In Memoriam: Oliver Allen
October 10, 2017 | by Hal Bromm, architect, gallery owner, and preservationist
Article from Fall 2017 Newsletter
Learning of the death of Oliver Allen in April 2017 at the age of 94 was sad confirmation that time races by far faster than most of us would like. Oliver was a key player in early efforts to save Tribeca, a role he played with tireless dedication and a spirit of community volunteerism that was truly outstanding. In our work together under the guidance of Tribeca Community Association leader Carole DeSaram, Oliver and his wife Deborah also blessed us with a warm friendship. His death is a reminder that other friends who worked decades ago to save our Tribeca neighborhood are no longer here; in the past year we also lost playwright Edward Albee and artist Jim Rosenquist. Pioneers all, their contributions helped preserve a community created by the adaptive re-use of historic mercantile buildings.
In the early 1970s, when there was almost no hint of residential activity in lower Manhattan’s quiet streets, the old Washington Market food halls sat as ghostlike reminders of days past. By 1984, as the area grew in popularity and the pace of loft conversions accelerated, inappropriate rooftop additions, cornice removals, and other alterations increasingly jeopardized the area’s historic fabric and character. Oliver was a vital force in helping form The Committee for the Washington Market Historic District, the goal of which was to foster recognition of the area’s importance in New York history by preserving the buildings and blocks that formed the old Washington Market. The committee enlisted the support of area residents, including Albee, Rosenquist, and actor Robert De Niro to lobby the New York City Landmarks Preservation Commission (LPC) to designate the area as an historic district.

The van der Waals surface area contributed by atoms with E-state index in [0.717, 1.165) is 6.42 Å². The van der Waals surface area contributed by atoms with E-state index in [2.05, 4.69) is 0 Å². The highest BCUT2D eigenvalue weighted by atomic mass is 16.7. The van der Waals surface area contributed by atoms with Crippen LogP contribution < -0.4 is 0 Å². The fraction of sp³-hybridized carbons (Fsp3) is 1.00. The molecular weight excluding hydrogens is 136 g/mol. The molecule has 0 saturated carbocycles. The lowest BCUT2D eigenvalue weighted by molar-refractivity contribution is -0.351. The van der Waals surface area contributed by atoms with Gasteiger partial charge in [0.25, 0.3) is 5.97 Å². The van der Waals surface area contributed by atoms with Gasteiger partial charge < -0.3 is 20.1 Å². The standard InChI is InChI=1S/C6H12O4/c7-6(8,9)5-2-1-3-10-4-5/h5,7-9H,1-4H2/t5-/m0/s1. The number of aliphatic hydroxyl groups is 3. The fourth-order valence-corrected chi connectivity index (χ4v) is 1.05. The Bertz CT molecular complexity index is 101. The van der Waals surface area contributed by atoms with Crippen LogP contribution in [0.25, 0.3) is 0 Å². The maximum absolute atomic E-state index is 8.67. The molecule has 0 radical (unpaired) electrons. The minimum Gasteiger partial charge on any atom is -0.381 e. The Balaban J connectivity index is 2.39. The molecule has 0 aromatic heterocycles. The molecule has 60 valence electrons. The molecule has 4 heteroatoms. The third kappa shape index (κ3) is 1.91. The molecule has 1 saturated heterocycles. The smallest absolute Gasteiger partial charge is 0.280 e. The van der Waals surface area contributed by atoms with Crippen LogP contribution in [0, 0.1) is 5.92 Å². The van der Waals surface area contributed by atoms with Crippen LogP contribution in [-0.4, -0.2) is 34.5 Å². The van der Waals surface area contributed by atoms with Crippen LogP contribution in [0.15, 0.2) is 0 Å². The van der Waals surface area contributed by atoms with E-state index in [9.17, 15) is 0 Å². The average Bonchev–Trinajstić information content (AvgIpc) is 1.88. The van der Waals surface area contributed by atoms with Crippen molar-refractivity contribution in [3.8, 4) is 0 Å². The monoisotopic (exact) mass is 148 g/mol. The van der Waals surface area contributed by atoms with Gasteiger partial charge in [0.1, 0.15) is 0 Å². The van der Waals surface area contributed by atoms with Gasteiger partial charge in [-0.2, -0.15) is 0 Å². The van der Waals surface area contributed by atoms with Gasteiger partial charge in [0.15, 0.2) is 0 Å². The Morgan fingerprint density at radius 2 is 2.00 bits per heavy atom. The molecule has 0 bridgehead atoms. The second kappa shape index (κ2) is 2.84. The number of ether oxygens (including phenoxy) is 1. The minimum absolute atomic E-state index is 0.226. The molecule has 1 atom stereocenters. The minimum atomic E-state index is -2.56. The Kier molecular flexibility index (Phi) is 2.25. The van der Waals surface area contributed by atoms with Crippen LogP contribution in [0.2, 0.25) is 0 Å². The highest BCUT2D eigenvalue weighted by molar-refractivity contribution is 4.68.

Oliver Allen worked tirelessly to create a photographic record of the streetscapes and buildings that would document the area as it existed at that moment in time. Oliver understood that saving their historic character required sensitive attention to detail if the area were to retain its distinctive sense of place. His dedication led to his purchase of a special parallax-correcting lens that would eliminate distortion of a building façade, and his exemplary efforts became an invaluable resource for the LPC.
With his professional expertise in the print world, Oliver worked closely with noted architectural historian Andrew Dolkart and graphic designer Connie Baldwin to publish The Texture of Tribeca, an award-winning book that documents the area’s history and architecture. It traces life in Lower Manhattan from the time when “no one of any social consequence lived north of Chambers Street” to the food market’s demolition in the urban renewal of the 1960s.
Oliver was justifiably proud of the result; in response to the committee’s advocacy efforts, the LPC designated the Tribeca West Historic District in 1991, followed in 1993 by Tribeca North, South, and East. These districts have helped to preserve one of America’s most historically important urban mercantile centers, containing an unprecedented collection of 19th century commercial architecture. Oliver and his wife Deborah were dedicated neighbors whose focus, energy, and enthusiasm helped to guide our neighborhood’s renaissance. That Tribeca has become a national model of successful adaptive re-use in an urban center is due in no small way to Oliver’s love of history and his beloved community.